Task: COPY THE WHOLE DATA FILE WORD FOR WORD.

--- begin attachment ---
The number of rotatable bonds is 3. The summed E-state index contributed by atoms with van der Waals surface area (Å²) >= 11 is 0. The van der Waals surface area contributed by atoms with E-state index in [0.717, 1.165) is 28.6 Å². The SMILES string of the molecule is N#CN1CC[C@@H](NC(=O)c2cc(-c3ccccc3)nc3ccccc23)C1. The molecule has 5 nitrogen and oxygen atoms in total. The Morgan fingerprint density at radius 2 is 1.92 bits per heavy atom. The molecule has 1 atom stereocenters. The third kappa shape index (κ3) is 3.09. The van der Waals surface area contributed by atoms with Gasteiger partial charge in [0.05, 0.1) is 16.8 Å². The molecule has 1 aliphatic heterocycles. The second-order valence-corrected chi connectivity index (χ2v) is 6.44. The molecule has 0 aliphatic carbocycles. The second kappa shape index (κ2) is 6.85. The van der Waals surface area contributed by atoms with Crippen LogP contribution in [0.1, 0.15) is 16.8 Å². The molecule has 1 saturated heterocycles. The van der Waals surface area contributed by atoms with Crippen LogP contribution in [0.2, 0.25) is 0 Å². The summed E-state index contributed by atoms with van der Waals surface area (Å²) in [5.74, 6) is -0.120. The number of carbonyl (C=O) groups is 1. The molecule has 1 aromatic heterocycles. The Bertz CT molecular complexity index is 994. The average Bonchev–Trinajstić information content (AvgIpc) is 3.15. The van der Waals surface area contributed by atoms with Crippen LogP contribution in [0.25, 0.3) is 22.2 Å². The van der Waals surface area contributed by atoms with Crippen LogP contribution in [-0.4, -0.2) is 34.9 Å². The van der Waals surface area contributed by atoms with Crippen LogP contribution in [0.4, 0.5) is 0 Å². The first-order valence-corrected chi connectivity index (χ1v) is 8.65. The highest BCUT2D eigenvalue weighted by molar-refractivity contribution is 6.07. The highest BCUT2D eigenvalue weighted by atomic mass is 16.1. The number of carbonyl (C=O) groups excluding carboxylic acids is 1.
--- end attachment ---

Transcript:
The number of rotatable bonds is 3. The summed E-state index contributed by atoms with van der Waals surface area (Å²) >= 11 is 0. The van der Waals surface area contributed by atoms with E-state index in [0.717, 1.165) is 28.6 Å². The SMILES string of the molecule is N#CN1CC[C@@H](NC(=O)c2cc(-c3ccccc3)nc3ccccc23)C1. The molecule has 5 nitrogen and oxygen atoms in total. The Morgan fingerprint density at radius 2 is 1.92 bits per heavy atom. The molecule has 1 atom stereocenters. The third kappa shape index (κ3) is 3.09. The van der Waals surface area contributed by atoms with Gasteiger partial charge in [0.05, 0.1) is 16.8 Å². The molecule has 1 aliphatic heterocycles. The second-order valence-corrected chi connectivity index (χ2v) is 6.44. The molecule has 0 aliphatic carbocycles. The second kappa shape index (κ2) is 6.85. The van der Waals surface area contributed by atoms with Crippen LogP contribution in [0.1, 0.15) is 16.8 Å². The molecule has 1 saturated heterocycles. The van der Waals surface area contributed by atoms with Crippen LogP contribution in [0.2, 0.25) is 0 Å². The summed E-state index contributed by atoms with van der Waals surface area (Å²) in [5.74, 6) is -0.120. The number of carbonyl (C=O) groups is 1. The molecule has 1 aromatic heterocycles. The Bertz CT molecular complexity index is 994. The average Bonchev–Trinajstić information content (AvgIpc) is 3.15. The van der Waals surface area contributed by atoms with Crippen LogP contribution in [0.25, 0.3) is 22.2 Å². The van der Waals surface area contributed by atoms with Crippen LogP contribution in [-0.4, -0.2) is 34.9 Å². The van der Waals surface area contributed by atoms with Crippen LogP contribution in [0.4, 0.5) is 0 Å². The first-order valence-corrected chi connectivity index (χ1v) is 8.65. The highest BCUT2D eigenvalue weighted by molar-refractivity contribution is 6.07. The highest BCUT2D eigenvalue weighted by atomic mass is 16.1. The number of carbonyl (C=O) groups excluding carboxylic acids is 1.